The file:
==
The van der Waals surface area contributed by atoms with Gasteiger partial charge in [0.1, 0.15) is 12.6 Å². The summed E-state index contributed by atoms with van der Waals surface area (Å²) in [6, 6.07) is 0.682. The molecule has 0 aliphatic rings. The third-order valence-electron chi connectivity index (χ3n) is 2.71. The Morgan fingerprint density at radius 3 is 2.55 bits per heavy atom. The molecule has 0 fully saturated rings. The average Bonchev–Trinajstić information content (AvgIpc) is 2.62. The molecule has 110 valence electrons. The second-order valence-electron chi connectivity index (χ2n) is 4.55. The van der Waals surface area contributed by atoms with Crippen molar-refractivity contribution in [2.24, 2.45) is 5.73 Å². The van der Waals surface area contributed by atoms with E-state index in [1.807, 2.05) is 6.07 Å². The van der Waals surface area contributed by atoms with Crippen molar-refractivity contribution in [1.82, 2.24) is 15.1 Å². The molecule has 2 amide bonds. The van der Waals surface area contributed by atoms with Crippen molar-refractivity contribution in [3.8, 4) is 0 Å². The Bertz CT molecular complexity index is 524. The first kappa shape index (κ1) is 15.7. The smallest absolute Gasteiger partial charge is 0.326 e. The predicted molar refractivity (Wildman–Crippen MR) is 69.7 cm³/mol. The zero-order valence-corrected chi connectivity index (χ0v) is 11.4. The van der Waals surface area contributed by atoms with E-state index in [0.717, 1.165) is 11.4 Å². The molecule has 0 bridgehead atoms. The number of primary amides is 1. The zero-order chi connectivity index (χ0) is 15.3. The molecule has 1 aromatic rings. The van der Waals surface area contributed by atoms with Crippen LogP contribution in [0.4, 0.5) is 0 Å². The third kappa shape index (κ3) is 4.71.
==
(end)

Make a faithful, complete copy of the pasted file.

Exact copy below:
The van der Waals surface area contributed by atoms with Gasteiger partial charge in [0.1, 0.15) is 12.6 Å². The summed E-state index contributed by atoms with van der Waals surface area (Å²) in [6, 6.07) is 0.682. The molecule has 0 aliphatic rings. The third-order valence-electron chi connectivity index (χ3n) is 2.71. The Morgan fingerprint density at radius 3 is 2.55 bits per heavy atom. The molecule has 0 fully saturated rings. The average Bonchev–Trinajstić information content (AvgIpc) is 2.62. The molecule has 110 valence electrons. The second-order valence-electron chi connectivity index (χ2n) is 4.55. The van der Waals surface area contributed by atoms with Crippen molar-refractivity contribution in [2.24, 2.45) is 5.73 Å². The van der Waals surface area contributed by atoms with E-state index in [1.807, 2.05) is 6.07 Å². The van der Waals surface area contributed by atoms with Crippen molar-refractivity contribution in [1.82, 2.24) is 15.1 Å². The molecule has 2 amide bonds. The van der Waals surface area contributed by atoms with Crippen molar-refractivity contribution in [3.8, 4) is 0 Å². The Bertz CT molecular complexity index is 524. The first kappa shape index (κ1) is 15.7. The smallest absolute Gasteiger partial charge is 0.326 e. The predicted molar refractivity (Wildman–Crippen MR) is 69.7 cm³/mol. The zero-order valence-corrected chi connectivity index (χ0v) is 11.4. The van der Waals surface area contributed by atoms with E-state index in [0.717, 1.165) is 11.4 Å². The molecule has 0 bridgehead atoms. The number of primary amides is 1. The zero-order chi connectivity index (χ0) is 15.3. The molecule has 1 aromatic rings. The van der Waals surface area contributed by atoms with Crippen LogP contribution in [0.4, 0.5) is 0 Å². The third kappa shape index (κ3) is 4.71.